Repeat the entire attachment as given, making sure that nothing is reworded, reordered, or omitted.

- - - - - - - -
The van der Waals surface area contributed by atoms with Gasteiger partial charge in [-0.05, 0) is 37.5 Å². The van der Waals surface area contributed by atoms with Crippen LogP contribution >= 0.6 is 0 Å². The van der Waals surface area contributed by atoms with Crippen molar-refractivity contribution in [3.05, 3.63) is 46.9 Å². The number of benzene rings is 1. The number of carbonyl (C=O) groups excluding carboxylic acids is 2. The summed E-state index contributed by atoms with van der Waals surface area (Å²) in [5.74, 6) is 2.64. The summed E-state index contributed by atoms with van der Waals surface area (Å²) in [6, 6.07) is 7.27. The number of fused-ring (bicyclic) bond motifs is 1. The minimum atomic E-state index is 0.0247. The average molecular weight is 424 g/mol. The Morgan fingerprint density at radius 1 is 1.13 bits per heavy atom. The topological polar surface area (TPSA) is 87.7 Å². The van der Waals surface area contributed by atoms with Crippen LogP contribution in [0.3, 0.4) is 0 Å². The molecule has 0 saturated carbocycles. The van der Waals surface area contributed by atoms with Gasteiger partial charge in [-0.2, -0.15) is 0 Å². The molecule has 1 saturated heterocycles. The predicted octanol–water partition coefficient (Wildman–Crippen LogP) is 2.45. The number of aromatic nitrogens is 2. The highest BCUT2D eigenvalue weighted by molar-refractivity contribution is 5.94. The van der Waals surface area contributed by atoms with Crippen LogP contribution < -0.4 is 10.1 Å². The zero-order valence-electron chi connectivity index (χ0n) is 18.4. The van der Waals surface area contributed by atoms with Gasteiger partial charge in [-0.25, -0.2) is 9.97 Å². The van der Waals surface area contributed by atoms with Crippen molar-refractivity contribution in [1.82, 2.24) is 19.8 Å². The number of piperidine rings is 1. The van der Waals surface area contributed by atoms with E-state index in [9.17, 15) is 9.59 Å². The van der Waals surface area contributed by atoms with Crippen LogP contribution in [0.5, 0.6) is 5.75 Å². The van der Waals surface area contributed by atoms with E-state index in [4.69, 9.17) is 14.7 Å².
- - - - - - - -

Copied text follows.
The van der Waals surface area contributed by atoms with Gasteiger partial charge in [-0.05, 0) is 37.5 Å². The van der Waals surface area contributed by atoms with Crippen LogP contribution >= 0.6 is 0 Å². The van der Waals surface area contributed by atoms with Crippen molar-refractivity contribution in [3.05, 3.63) is 46.9 Å². The number of benzene rings is 1. The number of carbonyl (C=O) groups excluding carboxylic acids is 2. The summed E-state index contributed by atoms with van der Waals surface area (Å²) in [5.74, 6) is 2.64. The summed E-state index contributed by atoms with van der Waals surface area (Å²) in [6, 6.07) is 7.27. The number of fused-ring (bicyclic) bond motifs is 1. The minimum atomic E-state index is 0.0247. The average molecular weight is 424 g/mol. The Morgan fingerprint density at radius 1 is 1.13 bits per heavy atom. The topological polar surface area (TPSA) is 87.7 Å². The van der Waals surface area contributed by atoms with Crippen LogP contribution in [0.3, 0.4) is 0 Å². The molecule has 0 saturated carbocycles. The van der Waals surface area contributed by atoms with Gasteiger partial charge in [-0.2, -0.15) is 0 Å². The molecule has 1 saturated heterocycles. The predicted octanol–water partition coefficient (Wildman–Crippen LogP) is 2.45. The number of aromatic nitrogens is 2. The highest BCUT2D eigenvalue weighted by molar-refractivity contribution is 5.94. The van der Waals surface area contributed by atoms with Crippen LogP contribution < -0.4 is 10.1 Å². The zero-order valence-electron chi connectivity index (χ0n) is 18.4. The van der Waals surface area contributed by atoms with Gasteiger partial charge in [-0.25, -0.2) is 9.97 Å². The van der Waals surface area contributed by atoms with Crippen molar-refractivity contribution in [1.82, 2.24) is 19.8 Å². The number of piperidine rings is 1. The van der Waals surface area contributed by atoms with E-state index in [9.17, 15) is 9.59 Å². The van der Waals surface area contributed by atoms with Crippen LogP contribution in [0.5, 0.6) is 5.75 Å². The van der Waals surface area contributed by atoms with E-state index in [4.69, 9.17) is 14.7 Å².